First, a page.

Korean War Memorial
the National Mall in the nation's capital.

"Haunting, solemn and humbling". These writer's words describe an element of the memorial that profoundly affects the viewer. The tranquility of the park is in marked contrast to the time that our honored men and women served in the cauldron of war. They, and the other Americans whose  monuments dot the scene, have earned the serenity that descends on this park. 

In 1986, the Congress directed the American Battle Monuments Commission to design a monument that would honor the sacrifice of our service people in the Korean War. Over  one and one-half million served in theater: 33,000 died, 128,000 wounded and almost 5,000 were missing and unaccounted.

They selected architects, Cooper-Lecky and the American sculptor, Frank Gaylord. This artist served in World War 2 in the 17th airborne. His combat service was in Africa, Europe and the Middle East. Wounded in action, he was awarded the bronze star.

The final Gaylord design portrays 19  soldiers formed in stainless steel depicting  squads on patrol. The steel is sharply distinguished from the hallowed monuments of marble and granite that dot the park.  Each branch of service is represented by a figure over 7 feet in height. The monument is set in a walled triangle. That site is graced with a  164 foot, granite side wall depicting persons  involved in the war.

Dedication was on the 42nd anniversary of the war's end: July 27, 1995

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To the north of the triangle is a granite wall bearing the names of the 22 countries whose men served in Korea. On one side you will find three Rose of Sharon bushes, the national flower of South Korea.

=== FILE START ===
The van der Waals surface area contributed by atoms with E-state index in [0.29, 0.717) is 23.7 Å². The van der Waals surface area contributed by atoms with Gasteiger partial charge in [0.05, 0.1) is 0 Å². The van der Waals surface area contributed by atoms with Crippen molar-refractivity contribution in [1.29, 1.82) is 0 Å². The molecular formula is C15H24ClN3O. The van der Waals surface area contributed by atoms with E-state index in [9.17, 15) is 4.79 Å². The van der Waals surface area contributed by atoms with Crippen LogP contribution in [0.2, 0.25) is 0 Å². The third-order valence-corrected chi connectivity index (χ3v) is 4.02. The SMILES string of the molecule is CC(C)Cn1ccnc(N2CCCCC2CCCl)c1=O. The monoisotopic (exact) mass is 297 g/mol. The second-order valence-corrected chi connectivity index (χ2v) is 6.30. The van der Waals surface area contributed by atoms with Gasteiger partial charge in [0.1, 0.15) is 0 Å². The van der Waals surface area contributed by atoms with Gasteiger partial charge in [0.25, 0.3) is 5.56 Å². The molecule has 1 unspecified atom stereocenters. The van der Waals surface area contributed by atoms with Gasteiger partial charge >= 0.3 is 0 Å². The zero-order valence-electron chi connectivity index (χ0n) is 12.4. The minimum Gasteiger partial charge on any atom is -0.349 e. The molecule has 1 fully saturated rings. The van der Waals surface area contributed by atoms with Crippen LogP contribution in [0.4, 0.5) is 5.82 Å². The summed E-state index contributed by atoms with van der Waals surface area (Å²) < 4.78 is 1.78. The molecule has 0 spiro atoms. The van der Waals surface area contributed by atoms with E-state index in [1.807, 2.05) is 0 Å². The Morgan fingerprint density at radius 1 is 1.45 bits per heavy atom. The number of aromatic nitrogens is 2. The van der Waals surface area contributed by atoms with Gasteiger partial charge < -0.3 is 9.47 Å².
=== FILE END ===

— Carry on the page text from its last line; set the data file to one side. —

The visitor will find the startling Pool of Remembrance. Its tranquility does justice to the soldiers killed, wounded or missing in action. A plaque reads:

"Our nation honors her sons and daughters who answered the call to defend a country they never knew and a people they never met."

Sixty years after the last shots were fired, 7,900 soldiers are still unaccounted. Current technology may help close that gap.

Korean War Memorial

A common thread among servicemen is their reticence to recount their sacrifices and acts of heroism. Their families are completely unaware of their war time deeds. Unfortunately, evidence is uncovered after death when the effects of the deceased are marshaled. That is when medals and citations come to light which were only awarded for acts of great courage performed under the most extreme circumstances. In those instances, the medals awarded to the army recipient are the Bronze Star, Silver Star and medal Congressional Medal of Honor.

This Silver Star citation for actions in Korea speaks for itself and fittingly enjoys the pride of place in this tribute to the heroes of the Korean War.

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  Korean War Memorial

See Korean War Facts
See Korean War Photos

Reference and Sources:

Congressional research Service

Department of Veterans affairs

National Park Services


American War History | Korean War Timeline

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